Yemeni forces backed by a Saudi-led coalition launched an offensive Wednesday to retake the rebel-held port city of Hodeida, a key aid hub, sparking calls from the international community for restraint.
Pro-government troops began the assault despite mounting international fears about the humanitarian fallout, pressing toward Hodeida airport south of the city after receiving a "green light" from the coalition.
By Wednesday night, the offensive remained on the outskirts of the rebel-held airport.
The Red Sea port, controlled by the Iran-backed Huthi rebels who hail from northern Yemen, serves as the entry point for 70 percent of the impoverished country's imports as it teeters on the brink of famine.
Britain requested an urgent meeting of the United Nations Security Council over the offensive, and the top UN body is expected to hold talks on Thursday.
The request came after the UN envoy for Yemen, Martin Griffiths, said he was still holding negotiations on keeping the key port open to aid deliveries.
"We are in constant contact with all the parties involved to negotiate arrangements for Hodeida that would address political, humanitarian, security concerns of all concerned parties," he said.
The European Union's foreign policy chief warned of the "devastating" impact the assault would have.
"The latest developments will only lead to further escalation and instability in Yemen, thus undermining the ongoing efforts of the UN special envoy," Federica Mogherini said in a statement.
In Hodeida, people waited anxiously for the fighting to reach their neighbourhoods. Those contacted by AFP said Huthi fighters had fanned out across the city.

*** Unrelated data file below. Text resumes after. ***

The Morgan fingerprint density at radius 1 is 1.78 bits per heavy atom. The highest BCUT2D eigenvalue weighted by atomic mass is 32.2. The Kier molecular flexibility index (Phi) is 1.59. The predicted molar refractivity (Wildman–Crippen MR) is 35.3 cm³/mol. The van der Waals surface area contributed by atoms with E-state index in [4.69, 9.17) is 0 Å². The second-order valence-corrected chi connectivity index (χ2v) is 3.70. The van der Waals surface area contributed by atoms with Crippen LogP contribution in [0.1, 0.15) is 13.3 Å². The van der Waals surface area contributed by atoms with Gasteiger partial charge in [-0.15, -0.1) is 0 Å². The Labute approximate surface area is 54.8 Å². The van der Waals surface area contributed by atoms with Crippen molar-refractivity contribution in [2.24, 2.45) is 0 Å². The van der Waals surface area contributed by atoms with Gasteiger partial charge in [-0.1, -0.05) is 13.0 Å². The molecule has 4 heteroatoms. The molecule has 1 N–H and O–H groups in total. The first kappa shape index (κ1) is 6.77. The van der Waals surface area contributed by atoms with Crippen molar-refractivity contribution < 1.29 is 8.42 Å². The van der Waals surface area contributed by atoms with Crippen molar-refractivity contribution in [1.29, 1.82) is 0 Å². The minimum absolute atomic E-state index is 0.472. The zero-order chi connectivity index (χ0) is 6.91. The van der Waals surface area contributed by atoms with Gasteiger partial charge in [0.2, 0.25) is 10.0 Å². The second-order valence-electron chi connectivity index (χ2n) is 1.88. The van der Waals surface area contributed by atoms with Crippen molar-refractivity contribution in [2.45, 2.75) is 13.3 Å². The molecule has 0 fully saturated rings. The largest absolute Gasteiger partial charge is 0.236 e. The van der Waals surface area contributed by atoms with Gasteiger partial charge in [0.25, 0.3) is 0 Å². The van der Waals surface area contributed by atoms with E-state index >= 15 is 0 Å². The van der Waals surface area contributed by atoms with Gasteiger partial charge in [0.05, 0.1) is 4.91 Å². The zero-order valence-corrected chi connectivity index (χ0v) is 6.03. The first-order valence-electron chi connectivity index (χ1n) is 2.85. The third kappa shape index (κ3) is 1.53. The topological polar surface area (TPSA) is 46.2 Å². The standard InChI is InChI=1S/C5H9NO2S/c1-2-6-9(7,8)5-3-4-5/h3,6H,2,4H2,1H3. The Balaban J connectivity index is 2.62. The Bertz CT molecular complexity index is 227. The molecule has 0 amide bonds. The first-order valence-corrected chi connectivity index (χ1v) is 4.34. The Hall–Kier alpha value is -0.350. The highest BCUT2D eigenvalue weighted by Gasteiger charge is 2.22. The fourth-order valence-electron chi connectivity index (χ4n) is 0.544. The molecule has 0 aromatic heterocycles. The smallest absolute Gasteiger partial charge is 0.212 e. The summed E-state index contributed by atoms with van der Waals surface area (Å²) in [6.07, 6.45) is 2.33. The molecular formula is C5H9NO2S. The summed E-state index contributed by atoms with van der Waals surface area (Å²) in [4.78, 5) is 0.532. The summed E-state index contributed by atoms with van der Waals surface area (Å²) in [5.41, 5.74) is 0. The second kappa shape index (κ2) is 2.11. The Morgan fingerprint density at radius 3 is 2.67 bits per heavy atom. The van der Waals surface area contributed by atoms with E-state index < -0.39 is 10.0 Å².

Coalition sources said the alliance carried out 18 air strikes on Huthi positions on the outskirts of Hodeida on Wednesday.
According to medical sources in the province, 22 Huthi fighters were killed by coalition raids, while three pro-government fighters were killed in a rebel ambush south of Hodeida.
The city, home to 600,000 people, was captured by the insurgents in 2014 along with the capital Sanaa.
Saudi Arabia, the United Arab Emirates and a bloc of other countries intervened in Yemen the following year with the goal of restoring the government to power.
The coalition accuses the Huthis of using the port to secure Iranian arms, notably ballistic missiles the militants have increasingly fired into Saudi territory.
Yemen's government said Tuesday that negotiations had failed to force the rebels from Hodeida, and that a grace period for UN-led peace efforts was over.
Lifeline in peril
The UAE, a pillar of the anti-Huthi coalition, says crucial aid will not be halted by the offensive.
"Hodeida port remains open to shipping," Emirati State Minister for Foreign Affairs Anwar Gargash tweeted Wednesday.
"We have also put contingency plans in place to move aid by other methods to Hodeida and points beyond," he said, echoing a statement by UAE Minister of State for International Cooperation Reem al-Hashemi.
The Emirati diplomats insisted that similar large-scale offensives had improved the lives of Yemenis elsewhere.
Hassan Taher, the official Hodeida governor based outside the city, said Wednesday that Yemen's government would ensure aid deliveries throughout the offensive.
"We want a rapid war, but it won't be finished in two days," Taher told AFP.
The International Committee of the Red Cross said any battle for Hodeida would exacerbate the suffering of the population.
"Life-saving items cannot be given to those in need while fighting is ongoing," ICRC Middle East director Robert Mardini said in a statement.
Children in the crossfire
The UN children's fund, UNICEF, has raised alarm over the plight of Hodeida's 300,000 children and the risk that drinking water supplies will be disrupted.
"UNICEF has pre-prepositioned supplies in Hodeida: over 20,000 basic hygiene kits ... We hope we don't need to use them," its Yemen representative Meritxell Relano said on Twitter.
The Huthi leadership on Tuesday called on the international community to "pressure a halt to the escalation", warning an assault on Hodeida would put Red Sea navigation at risk.
On Wednesday, the Huthis said they targeted a coalition warship off the coast of Hodeida with two missiles, with rebel outlet Al-Masirah claiming a direct hit.
As the offensive got under way, Saudi Arabia's ambassador to Yemen was defiant.
"Hodeida will be liberated, and the Yemeni people will gain back a major artery of life," he tweeted.